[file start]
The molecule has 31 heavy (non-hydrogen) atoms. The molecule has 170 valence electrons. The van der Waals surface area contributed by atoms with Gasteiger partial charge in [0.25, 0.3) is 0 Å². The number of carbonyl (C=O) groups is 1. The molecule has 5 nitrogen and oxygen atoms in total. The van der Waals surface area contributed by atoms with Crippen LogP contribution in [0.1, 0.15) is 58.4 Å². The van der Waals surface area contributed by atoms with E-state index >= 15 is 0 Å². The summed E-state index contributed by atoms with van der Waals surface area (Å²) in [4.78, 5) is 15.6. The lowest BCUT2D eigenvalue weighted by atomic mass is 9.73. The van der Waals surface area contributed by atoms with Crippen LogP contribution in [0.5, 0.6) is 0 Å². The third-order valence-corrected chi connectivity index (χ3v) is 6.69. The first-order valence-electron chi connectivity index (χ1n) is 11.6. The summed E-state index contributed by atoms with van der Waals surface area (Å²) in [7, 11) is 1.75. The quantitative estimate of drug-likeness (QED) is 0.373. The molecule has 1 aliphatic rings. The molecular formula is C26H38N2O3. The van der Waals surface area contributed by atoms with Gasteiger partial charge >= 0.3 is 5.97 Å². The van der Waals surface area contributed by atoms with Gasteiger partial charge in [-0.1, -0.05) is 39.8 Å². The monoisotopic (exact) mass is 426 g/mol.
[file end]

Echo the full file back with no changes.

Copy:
The molecule has 31 heavy (non-hydrogen) atoms. The molecule has 170 valence electrons. The van der Waals surface area contributed by atoms with Gasteiger partial charge in [0.25, 0.3) is 0 Å². The number of carbonyl (C=O) groups is 1. The molecule has 5 nitrogen and oxygen atoms in total. The van der Waals surface area contributed by atoms with Crippen LogP contribution in [0.1, 0.15) is 58.4 Å². The van der Waals surface area contributed by atoms with E-state index >= 15 is 0 Å². The summed E-state index contributed by atoms with van der Waals surface area (Å²) in [4.78, 5) is 15.6. The lowest BCUT2D eigenvalue weighted by atomic mass is 9.73. The van der Waals surface area contributed by atoms with Crippen LogP contribution in [0.5, 0.6) is 0 Å². The third-order valence-corrected chi connectivity index (χ3v) is 6.69. The first-order valence-electron chi connectivity index (χ1n) is 11.6. The summed E-state index contributed by atoms with van der Waals surface area (Å²) in [7, 11) is 1.75. The quantitative estimate of drug-likeness (QED) is 0.373. The molecule has 1 aliphatic rings. The molecular formula is C26H38N2O3. The van der Waals surface area contributed by atoms with Gasteiger partial charge >= 0.3 is 5.97 Å². The van der Waals surface area contributed by atoms with Gasteiger partial charge in [-0.1, -0.05) is 39.8 Å². The monoisotopic (exact) mass is 426 g/mol.